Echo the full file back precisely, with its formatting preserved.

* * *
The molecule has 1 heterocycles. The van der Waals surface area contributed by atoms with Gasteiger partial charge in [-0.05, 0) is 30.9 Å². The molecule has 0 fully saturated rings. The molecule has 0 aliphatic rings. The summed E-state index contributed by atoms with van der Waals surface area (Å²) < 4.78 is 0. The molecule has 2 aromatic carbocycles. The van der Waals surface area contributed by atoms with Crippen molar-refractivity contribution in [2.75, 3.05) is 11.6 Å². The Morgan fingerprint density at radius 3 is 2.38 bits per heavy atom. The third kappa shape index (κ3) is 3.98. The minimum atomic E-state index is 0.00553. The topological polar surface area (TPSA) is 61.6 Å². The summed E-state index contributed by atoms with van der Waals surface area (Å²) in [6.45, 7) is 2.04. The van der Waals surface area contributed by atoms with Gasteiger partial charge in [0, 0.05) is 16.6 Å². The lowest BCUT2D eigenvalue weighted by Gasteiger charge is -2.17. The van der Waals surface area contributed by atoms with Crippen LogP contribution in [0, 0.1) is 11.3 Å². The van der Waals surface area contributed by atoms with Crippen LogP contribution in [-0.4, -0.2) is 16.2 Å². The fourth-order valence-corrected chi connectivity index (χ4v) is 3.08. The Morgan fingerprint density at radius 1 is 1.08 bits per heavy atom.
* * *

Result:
The molecule has 1 heterocycles. The van der Waals surface area contributed by atoms with Gasteiger partial charge in [-0.05, 0) is 30.9 Å². The molecule has 0 fully saturated rings. The molecule has 0 aliphatic rings. The summed E-state index contributed by atoms with van der Waals surface area (Å²) < 4.78 is 0. The molecule has 2 aromatic carbocycles. The van der Waals surface area contributed by atoms with Crippen molar-refractivity contribution in [2.75, 3.05) is 11.6 Å². The Morgan fingerprint density at radius 3 is 2.38 bits per heavy atom. The third kappa shape index (κ3) is 3.98. The minimum atomic E-state index is 0.00553. The topological polar surface area (TPSA) is 61.6 Å². The summed E-state index contributed by atoms with van der Waals surface area (Å²) in [6.45, 7) is 2.04. The van der Waals surface area contributed by atoms with Gasteiger partial charge in [0, 0.05) is 16.6 Å². The lowest BCUT2D eigenvalue weighted by Gasteiger charge is -2.17. The van der Waals surface area contributed by atoms with Crippen LogP contribution in [0, 0.1) is 11.3 Å². The van der Waals surface area contributed by atoms with Crippen LogP contribution in [-0.4, -0.2) is 16.2 Å². The fourth-order valence-corrected chi connectivity index (χ4v) is 3.08. The Morgan fingerprint density at radius 1 is 1.08 bits per heavy atom.